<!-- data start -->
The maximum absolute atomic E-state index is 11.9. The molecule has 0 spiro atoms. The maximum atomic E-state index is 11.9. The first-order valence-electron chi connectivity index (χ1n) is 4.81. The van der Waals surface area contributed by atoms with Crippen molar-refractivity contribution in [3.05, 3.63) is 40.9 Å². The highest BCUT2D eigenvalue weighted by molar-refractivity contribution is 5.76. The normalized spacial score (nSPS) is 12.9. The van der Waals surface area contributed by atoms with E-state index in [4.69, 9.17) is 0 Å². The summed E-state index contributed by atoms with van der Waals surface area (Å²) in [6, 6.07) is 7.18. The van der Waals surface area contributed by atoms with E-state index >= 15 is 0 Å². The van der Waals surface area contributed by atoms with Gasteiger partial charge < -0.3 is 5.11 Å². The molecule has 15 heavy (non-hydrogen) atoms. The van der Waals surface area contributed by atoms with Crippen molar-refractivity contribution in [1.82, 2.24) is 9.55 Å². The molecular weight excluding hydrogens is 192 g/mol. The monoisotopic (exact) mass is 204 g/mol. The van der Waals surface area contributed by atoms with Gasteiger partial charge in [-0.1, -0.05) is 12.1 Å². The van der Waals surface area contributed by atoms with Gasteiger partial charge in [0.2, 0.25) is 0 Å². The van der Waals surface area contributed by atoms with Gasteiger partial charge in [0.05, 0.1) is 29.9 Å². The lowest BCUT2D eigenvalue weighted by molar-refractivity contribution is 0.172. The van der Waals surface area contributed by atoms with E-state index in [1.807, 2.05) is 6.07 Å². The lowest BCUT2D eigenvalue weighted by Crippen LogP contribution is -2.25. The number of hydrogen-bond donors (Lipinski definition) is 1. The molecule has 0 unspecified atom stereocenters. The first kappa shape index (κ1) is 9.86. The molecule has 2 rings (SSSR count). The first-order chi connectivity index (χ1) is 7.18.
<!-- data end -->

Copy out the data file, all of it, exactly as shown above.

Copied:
The maximum absolute atomic E-state index is 11.9. The molecule has 0 spiro atoms. The maximum atomic E-state index is 11.9. The first-order valence-electron chi connectivity index (χ1n) is 4.81. The van der Waals surface area contributed by atoms with Crippen molar-refractivity contribution in [3.05, 3.63) is 40.9 Å². The highest BCUT2D eigenvalue weighted by molar-refractivity contribution is 5.76. The normalized spacial score (nSPS) is 12.9. The van der Waals surface area contributed by atoms with E-state index in [4.69, 9.17) is 0 Å². The summed E-state index contributed by atoms with van der Waals surface area (Å²) in [6, 6.07) is 7.18. The van der Waals surface area contributed by atoms with E-state index >= 15 is 0 Å². The van der Waals surface area contributed by atoms with Gasteiger partial charge < -0.3 is 5.11 Å². The molecule has 15 heavy (non-hydrogen) atoms. The van der Waals surface area contributed by atoms with Crippen molar-refractivity contribution in [1.82, 2.24) is 9.55 Å². The molecular weight excluding hydrogens is 192 g/mol. The monoisotopic (exact) mass is 204 g/mol. The van der Waals surface area contributed by atoms with Gasteiger partial charge in [-0.1, -0.05) is 12.1 Å². The van der Waals surface area contributed by atoms with Gasteiger partial charge in [0.2, 0.25) is 0 Å². The van der Waals surface area contributed by atoms with Gasteiger partial charge in [0.05, 0.1) is 29.9 Å². The lowest BCUT2D eigenvalue weighted by molar-refractivity contribution is 0.172. The van der Waals surface area contributed by atoms with E-state index in [1.807, 2.05) is 6.07 Å². The lowest BCUT2D eigenvalue weighted by Crippen LogP contribution is -2.25. The number of hydrogen-bond donors (Lipinski definition) is 1. The molecule has 0 unspecified atom stereocenters. The first kappa shape index (κ1) is 9.86. The molecule has 2 rings (SSSR count). The first-order chi connectivity index (χ1) is 7.18.